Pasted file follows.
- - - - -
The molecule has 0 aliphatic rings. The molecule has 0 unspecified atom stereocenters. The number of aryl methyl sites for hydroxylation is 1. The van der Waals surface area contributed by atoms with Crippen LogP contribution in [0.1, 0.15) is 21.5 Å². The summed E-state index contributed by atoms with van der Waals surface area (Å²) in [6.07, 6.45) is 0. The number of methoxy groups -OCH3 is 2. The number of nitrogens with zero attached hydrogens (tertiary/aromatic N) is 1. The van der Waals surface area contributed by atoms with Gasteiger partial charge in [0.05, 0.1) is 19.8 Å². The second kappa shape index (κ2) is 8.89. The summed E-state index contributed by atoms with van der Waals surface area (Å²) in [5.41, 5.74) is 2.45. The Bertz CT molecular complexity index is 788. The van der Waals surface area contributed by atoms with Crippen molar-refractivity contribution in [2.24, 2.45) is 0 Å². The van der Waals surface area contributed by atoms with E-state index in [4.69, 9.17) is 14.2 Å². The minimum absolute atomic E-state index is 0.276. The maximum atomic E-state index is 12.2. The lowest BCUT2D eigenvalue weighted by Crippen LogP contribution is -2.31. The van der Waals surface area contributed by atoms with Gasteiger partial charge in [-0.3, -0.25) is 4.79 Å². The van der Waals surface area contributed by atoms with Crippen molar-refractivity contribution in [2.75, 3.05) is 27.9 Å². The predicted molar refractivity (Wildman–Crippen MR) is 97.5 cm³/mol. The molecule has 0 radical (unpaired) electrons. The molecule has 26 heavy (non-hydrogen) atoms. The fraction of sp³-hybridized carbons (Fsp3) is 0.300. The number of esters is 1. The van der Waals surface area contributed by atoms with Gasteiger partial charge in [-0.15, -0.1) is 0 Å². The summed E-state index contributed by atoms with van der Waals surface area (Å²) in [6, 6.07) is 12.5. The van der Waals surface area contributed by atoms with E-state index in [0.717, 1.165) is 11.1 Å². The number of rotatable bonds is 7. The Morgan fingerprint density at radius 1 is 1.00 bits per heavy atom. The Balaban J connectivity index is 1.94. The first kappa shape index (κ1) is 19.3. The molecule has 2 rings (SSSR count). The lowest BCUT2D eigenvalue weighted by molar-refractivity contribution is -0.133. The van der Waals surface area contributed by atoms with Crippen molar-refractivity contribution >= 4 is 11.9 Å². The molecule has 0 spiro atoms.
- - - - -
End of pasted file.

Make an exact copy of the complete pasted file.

The molecule has 0 aliphatic rings. The molecule has 0 unspecified atom stereocenters. The number of aryl methyl sites for hydroxylation is 1. The van der Waals surface area contributed by atoms with Crippen LogP contribution in [0.1, 0.15) is 21.5 Å². The summed E-state index contributed by atoms with van der Waals surface area (Å²) in [6.07, 6.45) is 0. The number of methoxy groups -OCH3 is 2. The number of nitrogens with zero attached hydrogens (tertiary/aromatic N) is 1. The van der Waals surface area contributed by atoms with Gasteiger partial charge in [0.05, 0.1) is 19.8 Å². The second kappa shape index (κ2) is 8.89. The summed E-state index contributed by atoms with van der Waals surface area (Å²) in [5.41, 5.74) is 2.45. The Bertz CT molecular complexity index is 788. The van der Waals surface area contributed by atoms with Crippen molar-refractivity contribution in [2.24, 2.45) is 0 Å². The van der Waals surface area contributed by atoms with E-state index in [4.69, 9.17) is 14.2 Å². The minimum absolute atomic E-state index is 0.276. The maximum atomic E-state index is 12.2. The lowest BCUT2D eigenvalue weighted by Crippen LogP contribution is -2.31. The van der Waals surface area contributed by atoms with Gasteiger partial charge in [-0.3, -0.25) is 4.79 Å². The van der Waals surface area contributed by atoms with Crippen molar-refractivity contribution in [2.75, 3.05) is 27.9 Å². The predicted molar refractivity (Wildman–Crippen MR) is 97.5 cm³/mol. The molecule has 0 radical (unpaired) electrons. The molecule has 26 heavy (non-hydrogen) atoms. The fraction of sp³-hybridized carbons (Fsp3) is 0.300. The number of esters is 1. The van der Waals surface area contributed by atoms with Gasteiger partial charge in [-0.15, -0.1) is 0 Å². The summed E-state index contributed by atoms with van der Waals surface area (Å²) in [6, 6.07) is 12.5. The van der Waals surface area contributed by atoms with E-state index in [0.717, 1.165) is 11.1 Å². The number of rotatable bonds is 7. The Morgan fingerprint density at radius 1 is 1.00 bits per heavy atom. The Balaban J connectivity index is 1.94. The first kappa shape index (κ1) is 19.3. The molecule has 2 rings (SSSR count). The lowest BCUT2D eigenvalue weighted by molar-refractivity contribution is -0.133. The van der Waals surface area contributed by atoms with Crippen molar-refractivity contribution >= 4 is 11.9 Å². The molecule has 0 spiro atoms.